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I have recently been experimenting with detecting touch on a microcontroller digital input pin using the following method:

  1. Put pin in output mode
  2. Drive the pin high
  3. Put the pin in input mode
  4. Time how long it takes for the pin to switch state from electrical noise.
  5. Filter the value and look for large increases or decreases in time (presumably this is when the user touches the pin).

In brief testing, this time taken for the pin's state to change is several thousand times shorter when a person is touching the pin. With a small demo application toggling an LED, in a relatively low-noise, residential environment it works reliably.

So now I am attempting to understand what the system is, and how it works. I believe the system is: enter image description here When the human touches the pin, they act as an antenna, increasing the electrical noise going into the pin, and decreasing the time it takes for the parasitic capacitor to change state.

I also believe the voltage on the pin will follow brownian motion, and meander from one state to the other (this is because the capacitor is integrating the white electrical noise). However, without an oscilloscope I have been unable to actually see what the pin voltage is doing.

My Questions Are:

  1. Is my understanding of the system correct?
  2. What are the disadvantages and limitations of the system?

Some Limitations I can see:

  • Susceptible to spikes in environmental noise (eg turning a microwave on).
  • Static electricity from touching the pin may cause damage to microcontroller (Possibly ground the hand relative to the circuit via enclosure?)
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  • \$\begingroup\$ Is the human behaving as an antenna or as a large capacitor? What happens if you ground the hand relative to the circuit first? Do you know how capsense works? \$\endgroup\$ – Roger Rowland Jun 19 '17 at 6:28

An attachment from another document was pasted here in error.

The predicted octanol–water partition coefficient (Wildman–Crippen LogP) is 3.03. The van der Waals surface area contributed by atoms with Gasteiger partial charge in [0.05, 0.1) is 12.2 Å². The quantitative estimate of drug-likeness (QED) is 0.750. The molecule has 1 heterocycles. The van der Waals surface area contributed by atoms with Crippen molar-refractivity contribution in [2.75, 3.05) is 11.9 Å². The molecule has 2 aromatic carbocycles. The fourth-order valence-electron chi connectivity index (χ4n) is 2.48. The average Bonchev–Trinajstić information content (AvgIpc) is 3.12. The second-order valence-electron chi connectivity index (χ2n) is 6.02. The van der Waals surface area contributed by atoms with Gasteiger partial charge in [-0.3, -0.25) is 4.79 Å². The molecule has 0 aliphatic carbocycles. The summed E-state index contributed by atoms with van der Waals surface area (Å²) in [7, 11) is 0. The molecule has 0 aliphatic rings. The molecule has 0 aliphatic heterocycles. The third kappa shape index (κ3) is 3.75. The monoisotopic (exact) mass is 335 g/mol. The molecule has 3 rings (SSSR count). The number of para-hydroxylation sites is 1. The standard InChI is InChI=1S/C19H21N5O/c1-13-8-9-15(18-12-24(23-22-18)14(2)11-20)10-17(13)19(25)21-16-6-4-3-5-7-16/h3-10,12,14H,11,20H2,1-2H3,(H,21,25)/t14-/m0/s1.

• \$\begingroup\$ In capacitive sensing, the time taken with the human touching is greater than the time without a human touching as the human increases capacitance. (in my understanding of capacitive sensing). In this case, the time for the pin to switch state is shorter. In my testing with this system it does not matter whether you pull the pin high or low to begin with. It does not matter if the person is grounded or not. This leads me to conclude that it is noise driving the voltage switch. \$\endgroup\$ – sdfgeoff Jun 19 '17 at 7:27
  • \$\begingroup\$ Atmel QTouch \$\endgroup\$ – JimmyB Jun 19 '17 at 10:15
  • \$\begingroup\$ @JimmyB: Interesting to see that someone else has made this reliable. But my aim for this was to detect touch without external hardware. \$\endgroup\$ – sdfgeoff Jun 19 '17 at 10:28
  • \$\begingroup\$ What do you mean by "without external hardware"? Do a capacitor and a copper area somewhere qualify as "external hardware"? \$\endgroup\$ – JimmyB Jun 19 '17 at 10:33
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An interesting experiment, but there are a few reasons not to rely on this kind of touch-sensing.

  • A CMOS logic gate can suffer from high shoot-through current when input voltage hovers somewhere near half-Vdd.
  • A human antenna boosts noise input to a gate's input, but random noise strength varies over many orders-of-magnitude, making a reliable design quite difficult.

  • Chip manufacturers often specify I/O leakage currents very loosely.
    Might have only an upper limit of one microamp, but could alsobe sub-nanoamp (and most often is very low).

  • A gate input sensitive enough to work with a weak noise source is susceptible to strong nearby noise source. Would you like your touch-sensitive keyboard to spit random characters when a nearby appliance turns on or off, or when you sweep your charged body-part nearby?

Some manufacturers design input pins for this kind of use, but rely on a locally generated signal source rather than an external noise source.

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